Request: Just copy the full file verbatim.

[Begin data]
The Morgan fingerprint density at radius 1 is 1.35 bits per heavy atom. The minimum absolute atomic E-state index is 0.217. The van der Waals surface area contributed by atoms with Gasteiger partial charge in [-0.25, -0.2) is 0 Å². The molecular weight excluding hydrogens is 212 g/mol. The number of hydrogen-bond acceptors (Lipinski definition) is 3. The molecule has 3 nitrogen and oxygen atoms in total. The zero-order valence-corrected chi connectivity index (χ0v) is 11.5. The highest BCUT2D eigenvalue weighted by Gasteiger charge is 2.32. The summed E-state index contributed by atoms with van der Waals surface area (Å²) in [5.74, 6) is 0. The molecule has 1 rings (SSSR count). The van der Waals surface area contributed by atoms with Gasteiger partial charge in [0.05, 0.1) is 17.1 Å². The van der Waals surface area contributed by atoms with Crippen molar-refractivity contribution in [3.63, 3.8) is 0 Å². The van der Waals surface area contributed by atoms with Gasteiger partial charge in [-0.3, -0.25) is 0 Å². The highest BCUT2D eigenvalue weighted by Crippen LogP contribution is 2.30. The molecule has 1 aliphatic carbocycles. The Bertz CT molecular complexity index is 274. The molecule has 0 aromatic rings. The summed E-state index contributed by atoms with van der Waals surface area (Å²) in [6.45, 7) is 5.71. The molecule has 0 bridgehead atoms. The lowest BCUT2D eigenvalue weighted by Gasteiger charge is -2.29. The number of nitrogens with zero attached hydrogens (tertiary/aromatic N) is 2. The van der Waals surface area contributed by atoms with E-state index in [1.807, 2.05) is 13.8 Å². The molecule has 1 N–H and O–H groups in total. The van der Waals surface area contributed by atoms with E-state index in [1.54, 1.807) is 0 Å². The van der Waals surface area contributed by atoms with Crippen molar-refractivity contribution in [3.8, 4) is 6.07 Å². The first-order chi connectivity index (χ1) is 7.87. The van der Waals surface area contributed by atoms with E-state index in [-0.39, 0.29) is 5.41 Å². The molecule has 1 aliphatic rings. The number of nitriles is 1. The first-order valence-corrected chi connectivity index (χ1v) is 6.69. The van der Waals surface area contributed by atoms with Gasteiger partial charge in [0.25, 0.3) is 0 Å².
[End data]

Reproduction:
The Morgan fingerprint density at radius 1 is 1.35 bits per heavy atom. The minimum absolute atomic E-state index is 0.217. The van der Waals surface area contributed by atoms with Gasteiger partial charge in [-0.25, -0.2) is 0 Å². The molecular weight excluding hydrogens is 212 g/mol. The number of hydrogen-bond acceptors (Lipinski definition) is 3. The molecule has 3 nitrogen and oxygen atoms in total. The zero-order valence-corrected chi connectivity index (χ0v) is 11.5. The highest BCUT2D eigenvalue weighted by Gasteiger charge is 2.32. The summed E-state index contributed by atoms with van der Waals surface area (Å²) in [5.74, 6) is 0. The molecule has 1 rings (SSSR count). The van der Waals surface area contributed by atoms with Gasteiger partial charge in [0.05, 0.1) is 17.1 Å². The van der Waals surface area contributed by atoms with Crippen molar-refractivity contribution in [3.63, 3.8) is 0 Å². The van der Waals surface area contributed by atoms with Gasteiger partial charge in [-0.3, -0.25) is 0 Å². The highest BCUT2D eigenvalue weighted by Crippen LogP contribution is 2.30. The molecule has 1 aliphatic carbocycles. The Bertz CT molecular complexity index is 274. The molecule has 0 aromatic rings. The summed E-state index contributed by atoms with van der Waals surface area (Å²) in [6.45, 7) is 5.71. The molecule has 0 bridgehead atoms. The lowest BCUT2D eigenvalue weighted by Gasteiger charge is -2.29. The number of nitrogens with zero attached hydrogens (tertiary/aromatic N) is 2. The van der Waals surface area contributed by atoms with E-state index in [1.807, 2.05) is 13.8 Å². The molecule has 1 N–H and O–H groups in total. The van der Waals surface area contributed by atoms with E-state index in [1.54, 1.807) is 0 Å². The van der Waals surface area contributed by atoms with Crippen molar-refractivity contribution in [3.8, 4) is 6.07 Å². The first-order chi connectivity index (χ1) is 7.87. The van der Waals surface area contributed by atoms with E-state index in [-0.39, 0.29) is 5.41 Å². The molecule has 1 aliphatic rings. The number of nitriles is 1. The first-order valence-corrected chi connectivity index (χ1v) is 6.69. The van der Waals surface area contributed by atoms with Gasteiger partial charge in [0.25, 0.3) is 0 Å².